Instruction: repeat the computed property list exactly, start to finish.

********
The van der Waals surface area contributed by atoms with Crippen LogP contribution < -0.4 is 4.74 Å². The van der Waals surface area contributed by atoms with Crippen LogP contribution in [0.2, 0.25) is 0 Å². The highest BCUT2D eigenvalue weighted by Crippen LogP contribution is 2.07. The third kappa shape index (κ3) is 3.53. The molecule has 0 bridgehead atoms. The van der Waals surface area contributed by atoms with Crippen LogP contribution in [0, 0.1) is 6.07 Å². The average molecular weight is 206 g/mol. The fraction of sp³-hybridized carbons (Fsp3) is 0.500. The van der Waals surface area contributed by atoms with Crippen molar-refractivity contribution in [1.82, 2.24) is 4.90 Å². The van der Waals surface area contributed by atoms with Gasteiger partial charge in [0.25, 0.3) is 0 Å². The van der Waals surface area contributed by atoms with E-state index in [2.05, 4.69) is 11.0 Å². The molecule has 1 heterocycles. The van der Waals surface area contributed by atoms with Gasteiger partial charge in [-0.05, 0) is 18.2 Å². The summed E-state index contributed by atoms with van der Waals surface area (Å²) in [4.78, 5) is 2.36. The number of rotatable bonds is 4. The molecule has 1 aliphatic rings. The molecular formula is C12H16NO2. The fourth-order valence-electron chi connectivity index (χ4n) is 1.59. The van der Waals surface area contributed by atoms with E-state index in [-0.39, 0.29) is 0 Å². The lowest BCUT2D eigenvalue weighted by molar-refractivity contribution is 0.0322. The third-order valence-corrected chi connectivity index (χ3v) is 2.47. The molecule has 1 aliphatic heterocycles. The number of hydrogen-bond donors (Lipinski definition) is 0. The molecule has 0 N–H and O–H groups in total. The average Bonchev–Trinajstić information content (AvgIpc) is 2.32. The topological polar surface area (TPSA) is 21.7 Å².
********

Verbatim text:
The van der Waals surface area contributed by atoms with Crippen LogP contribution < -0.4 is 4.74 Å². The van der Waals surface area contributed by atoms with Crippen LogP contribution in [0.2, 0.25) is 0 Å². The highest BCUT2D eigenvalue weighted by Crippen LogP contribution is 2.07. The third kappa shape index (κ3) is 3.53. The molecule has 0 bridgehead atoms. The van der Waals surface area contributed by atoms with Crippen LogP contribution in [0, 0.1) is 6.07 Å². The average molecular weight is 206 g/mol. The fraction of sp³-hybridized carbons (Fsp3) is 0.500. The van der Waals surface area contributed by atoms with Crippen molar-refractivity contribution in [1.82, 2.24) is 4.90 Å². The van der Waals surface area contributed by atoms with Gasteiger partial charge in [0.25, 0.3) is 0 Å². The van der Waals surface area contributed by atoms with E-state index in [2.05, 4.69) is 11.0 Å². The molecule has 1 heterocycles. The van der Waals surface area contributed by atoms with Gasteiger partial charge in [-0.05, 0) is 18.2 Å². The summed E-state index contributed by atoms with van der Waals surface area (Å²) in [4.78, 5) is 2.36. The number of rotatable bonds is 4. The molecule has 1 aliphatic rings. The molecular formula is C12H16NO2. The fourth-order valence-electron chi connectivity index (χ4n) is 1.59. The van der Waals surface area contributed by atoms with E-state index in [-0.39, 0.29) is 0 Å². The lowest BCUT2D eigenvalue weighted by molar-refractivity contribution is 0.0322. The third-order valence-corrected chi connectivity index (χ3v) is 2.47. The molecule has 1 aliphatic heterocycles. The number of hydrogen-bond donors (Lipinski definition) is 0. The molecule has 0 N–H and O–H groups in total. The average Bonchev–Trinajstić information content (AvgIpc) is 2.32. The topological polar surface area (TPSA) is 21.7 Å².